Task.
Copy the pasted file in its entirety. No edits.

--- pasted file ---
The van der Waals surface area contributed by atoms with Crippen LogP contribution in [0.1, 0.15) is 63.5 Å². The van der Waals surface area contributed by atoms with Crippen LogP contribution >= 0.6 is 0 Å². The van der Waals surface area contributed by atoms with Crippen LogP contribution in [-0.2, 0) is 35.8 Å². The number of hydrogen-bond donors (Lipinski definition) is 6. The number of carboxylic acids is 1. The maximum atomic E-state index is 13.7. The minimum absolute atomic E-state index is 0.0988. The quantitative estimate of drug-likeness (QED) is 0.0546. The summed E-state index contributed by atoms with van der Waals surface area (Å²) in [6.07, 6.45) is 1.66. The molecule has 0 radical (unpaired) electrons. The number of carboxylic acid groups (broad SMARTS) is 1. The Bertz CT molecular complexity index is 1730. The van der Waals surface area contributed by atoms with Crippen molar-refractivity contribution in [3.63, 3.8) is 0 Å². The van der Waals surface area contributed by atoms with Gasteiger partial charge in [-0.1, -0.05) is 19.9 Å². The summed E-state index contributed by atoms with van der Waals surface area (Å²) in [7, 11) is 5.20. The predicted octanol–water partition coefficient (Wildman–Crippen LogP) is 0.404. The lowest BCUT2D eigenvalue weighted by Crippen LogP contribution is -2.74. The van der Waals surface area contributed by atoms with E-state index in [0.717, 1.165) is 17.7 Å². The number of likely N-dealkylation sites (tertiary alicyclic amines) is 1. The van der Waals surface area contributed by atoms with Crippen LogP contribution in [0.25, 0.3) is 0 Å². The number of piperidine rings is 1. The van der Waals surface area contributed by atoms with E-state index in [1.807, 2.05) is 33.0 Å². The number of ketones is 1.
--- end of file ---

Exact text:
The van der Waals surface area contributed by atoms with Crippen LogP contribution in [0.1, 0.15) is 63.5 Å². The van der Waals surface area contributed by atoms with Crippen LogP contribution >= 0.6 is 0 Å². The van der Waals surface area contributed by atoms with Crippen LogP contribution in [-0.2, 0) is 35.8 Å². The number of hydrogen-bond donors (Lipinski definition) is 6. The number of carboxylic acids is 1. The maximum atomic E-state index is 13.7. The minimum absolute atomic E-state index is 0.0988. The quantitative estimate of drug-likeness (QED) is 0.0546. The summed E-state index contributed by atoms with van der Waals surface area (Å²) in [6.07, 6.45) is 1.66. The molecule has 0 radical (unpaired) electrons. The number of carboxylic acid groups (broad SMARTS) is 1. The Bertz CT molecular complexity index is 1730. The van der Waals surface area contributed by atoms with Crippen molar-refractivity contribution in [3.63, 3.8) is 0 Å². The van der Waals surface area contributed by atoms with Gasteiger partial charge in [-0.1, -0.05) is 19.9 Å². The summed E-state index contributed by atoms with van der Waals surface area (Å²) in [7, 11) is 5.20. The predicted octanol–water partition coefficient (Wildman–Crippen LogP) is 0.404. The lowest BCUT2D eigenvalue weighted by Crippen LogP contribution is -2.74. The van der Waals surface area contributed by atoms with E-state index in [0.717, 1.165) is 17.7 Å². The number of likely N-dealkylation sites (tertiary alicyclic amines) is 1. The van der Waals surface area contributed by atoms with Crippen LogP contribution in [0.25, 0.3) is 0 Å². The number of piperidine rings is 1. The van der Waals surface area contributed by atoms with E-state index in [1.807, 2.05) is 33.0 Å². The number of ketones is 1.